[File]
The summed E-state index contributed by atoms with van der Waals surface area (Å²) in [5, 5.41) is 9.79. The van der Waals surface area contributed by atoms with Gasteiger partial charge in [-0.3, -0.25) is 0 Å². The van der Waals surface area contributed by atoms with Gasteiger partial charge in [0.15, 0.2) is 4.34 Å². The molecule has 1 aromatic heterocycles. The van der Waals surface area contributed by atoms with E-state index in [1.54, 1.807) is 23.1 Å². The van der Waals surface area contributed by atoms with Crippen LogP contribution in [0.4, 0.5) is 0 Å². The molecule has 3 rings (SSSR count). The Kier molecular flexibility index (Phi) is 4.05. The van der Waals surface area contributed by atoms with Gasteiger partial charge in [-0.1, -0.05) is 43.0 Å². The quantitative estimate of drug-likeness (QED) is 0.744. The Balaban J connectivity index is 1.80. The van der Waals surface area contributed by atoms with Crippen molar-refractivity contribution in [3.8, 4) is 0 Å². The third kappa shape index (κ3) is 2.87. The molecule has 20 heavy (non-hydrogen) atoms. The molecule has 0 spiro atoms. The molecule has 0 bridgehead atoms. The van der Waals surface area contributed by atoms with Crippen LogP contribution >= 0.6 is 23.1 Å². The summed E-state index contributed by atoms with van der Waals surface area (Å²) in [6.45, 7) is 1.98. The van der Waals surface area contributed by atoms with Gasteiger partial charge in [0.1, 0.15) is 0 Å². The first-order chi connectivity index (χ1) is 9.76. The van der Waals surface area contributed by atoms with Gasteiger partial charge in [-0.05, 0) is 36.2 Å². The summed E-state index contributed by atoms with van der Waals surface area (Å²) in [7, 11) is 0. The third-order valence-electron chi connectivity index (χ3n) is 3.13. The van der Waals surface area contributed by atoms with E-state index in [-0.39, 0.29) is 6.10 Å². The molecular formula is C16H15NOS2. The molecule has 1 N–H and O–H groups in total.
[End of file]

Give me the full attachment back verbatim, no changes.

The summed E-state index contributed by atoms with van der Waals surface area (Å²) in [5, 5.41) is 9.79. The van der Waals surface area contributed by atoms with Gasteiger partial charge in [-0.3, -0.25) is 0 Å². The van der Waals surface area contributed by atoms with Gasteiger partial charge in [0.15, 0.2) is 4.34 Å². The molecule has 1 aromatic heterocycles. The van der Waals surface area contributed by atoms with E-state index in [1.54, 1.807) is 23.1 Å². The van der Waals surface area contributed by atoms with Crippen LogP contribution in [0.4, 0.5) is 0 Å². The molecule has 3 rings (SSSR count). The Kier molecular flexibility index (Phi) is 4.05. The van der Waals surface area contributed by atoms with Gasteiger partial charge in [-0.1, -0.05) is 43.0 Å². The quantitative estimate of drug-likeness (QED) is 0.744. The Balaban J connectivity index is 1.80. The van der Waals surface area contributed by atoms with Crippen molar-refractivity contribution in [3.8, 4) is 0 Å². The third kappa shape index (κ3) is 2.87. The molecule has 20 heavy (non-hydrogen) atoms. The molecule has 0 spiro atoms. The molecule has 0 bridgehead atoms. The van der Waals surface area contributed by atoms with Crippen LogP contribution >= 0.6 is 23.1 Å². The summed E-state index contributed by atoms with van der Waals surface area (Å²) in [6.45, 7) is 1.98. The van der Waals surface area contributed by atoms with Gasteiger partial charge in [0.1, 0.15) is 0 Å². The first-order chi connectivity index (χ1) is 9.76. The van der Waals surface area contributed by atoms with Gasteiger partial charge in [-0.05, 0) is 36.2 Å². The summed E-state index contributed by atoms with van der Waals surface area (Å²) in [7, 11) is 0. The third-order valence-electron chi connectivity index (χ3n) is 3.13. The van der Waals surface area contributed by atoms with E-state index in [-0.39, 0.29) is 6.10 Å². The molecular formula is C16H15NOS2. The molecule has 1 N–H and O–H groups in total.